Amelia is hired to restore Oak Grove Cemetery situated on Emerson University property. Soon after she arrives, the body of a woman very recently killed is found dumped in one of the graves. This disturbing event brings her together with Detective John Devlin of the Charleston PD. There's something about Devlin that draws Amelia to him, which is most unfortunate because...he's haunted. It's not long before another murder victim is discovered, and both crimes may or may not tie in with a murder that occured 15 years ago under similar circumstances. And, is the secret organization at Emerson known as the Order of the Coffin and the Claw somehow involved? The police need Amelia's expertise in cemetery symbolism to help crack the case. So here she is, breaking the rules her father set, and most definitely tempting fate.

    THE RESTORER was a very well crafted paranormal murder mystery. It was so creepy and so good. I enjoyed the author's descriptive writing style. I loved the cemetery setting, the spooky ghosts and the sense of foreboding I felt when I knew twilight was approaching. I loved Amelia. She was a smart and tough heroine with a very unique job. I think it would be fascinating to research the history of old cemeteries and analyze gravestone carvings. I'm a bit of a taphophile too, so I was really pulled into this story.

    The Amelia/Devlin attraction was a bit unbelievable. He was so pained and withdrawn, yet she wanted him the whole book. But why? Considering his history and who his ghosts were? Eek. Personally, I would not want to open that can of worms. But then there would be moments where we'd get a fleeting glimpse of the man he used to be, and I'd think, "Is he redeemable?" Maybe. I'm very curious to see where the author takes their relationship in the next book.

    While the main mystery in THE RESTORER is wrapped up nicely, we're left with many unanswered questions. Are the members of the Order of the Coffin and the Claw good or evil? Who was the private investigator giving Amelia tips, and what does he want from her? Will Devlin ever be free of his spectral burdens? I'm looking forward to finding out some answers in the second book, THE KINGDOM.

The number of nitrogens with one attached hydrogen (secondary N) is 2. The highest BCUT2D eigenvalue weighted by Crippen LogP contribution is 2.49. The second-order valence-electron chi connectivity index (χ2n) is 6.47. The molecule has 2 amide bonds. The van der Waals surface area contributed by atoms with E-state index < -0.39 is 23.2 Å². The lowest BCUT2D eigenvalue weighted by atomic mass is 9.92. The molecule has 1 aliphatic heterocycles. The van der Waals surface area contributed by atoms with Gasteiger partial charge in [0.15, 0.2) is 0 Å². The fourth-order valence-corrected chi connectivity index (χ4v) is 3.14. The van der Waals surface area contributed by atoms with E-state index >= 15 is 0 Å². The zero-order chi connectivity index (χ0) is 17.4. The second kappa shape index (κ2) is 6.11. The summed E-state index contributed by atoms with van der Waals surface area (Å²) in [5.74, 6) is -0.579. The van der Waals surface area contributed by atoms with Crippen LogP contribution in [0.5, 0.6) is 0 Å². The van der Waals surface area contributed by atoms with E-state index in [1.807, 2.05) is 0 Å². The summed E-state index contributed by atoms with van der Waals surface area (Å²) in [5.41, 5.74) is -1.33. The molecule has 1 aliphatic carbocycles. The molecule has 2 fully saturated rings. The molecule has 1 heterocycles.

Rating: 4.5 out of 5
  • (4/5)
    This one kept me guessing until the end.Ameila Gray is a cemetery restorer who finds that cemeteries are a great place, as a whole, to avoid the dead. She sees ghosts, just like her dad, and he has given her rules to live by, rules that no longer keep her safe.It starts when a body is found in a cemetry she's working on, somewhere she has photographs of, while the work goes on, more bodies are found and the killer is using her website to send messages. The detective involved has his own ghosts to deal with and it's all a mess.There are moments that don't flow as well as maybe they could but this isn't a bad read at all, I enjoyed it.
  • (5/5)
    This book series is really good! Love the ghosts and graveyards. Who knew there was a name for people who love graveyards! Taphophiles! Can't wait to read the others in this series. Love the characters -- they are so dark and tormented. This is good stuff!
  • (5/5)
    I really enjoyed this modern-day twisty paranormal tale of a southern young woman, Amelia Gray, who "sees dead bodies." Yes, she sees ghosts, a trait she has inherited from her father. Since the age of nine, she's had to keep this secret from everyone but her father. But, the hardest part is she cannot let the ghosts know she can see them or they will never leave her and try and suck her life force from her - haunt her. As an adult, Amelia is a graveyard restorer, an expert on cemetery restoration. Based in Charleston, she's asked to help on a case in which a dead woman's body has been found in a cemetery she's been restoring. This leads her to Detective John Devlin, and enigmatic and devilishly handsome man that has his own ghosts following him wherever he goes - though he doesn't know it. Amelia does and sees his dead wife and child at twilight when the ghosts come out. Can Amelia resist the attractive detective, despite the magnetic appeal he exudes? And what about these dead bodies turning up in Oak Grove Cemetery, what is the connection and who is the killer that has started up to his killing spree again after ten years? What is Devlin's daughter's ghost trying to tell Amelia? Lots of questions, a good mystery, and just enough creepiness to keep my attention to the very end. I loved this book, the setting and the plotline were great, especially on audio. The narrator, Khristine Hvam, did a fantastic job with the charming Southern accents as well. Reminds me a bit of Karen Marie Moning's Fever series with another Southern heroine who sees things others don't, particularly dark shadowy creatures. I'm definitely listening to the rest of the series!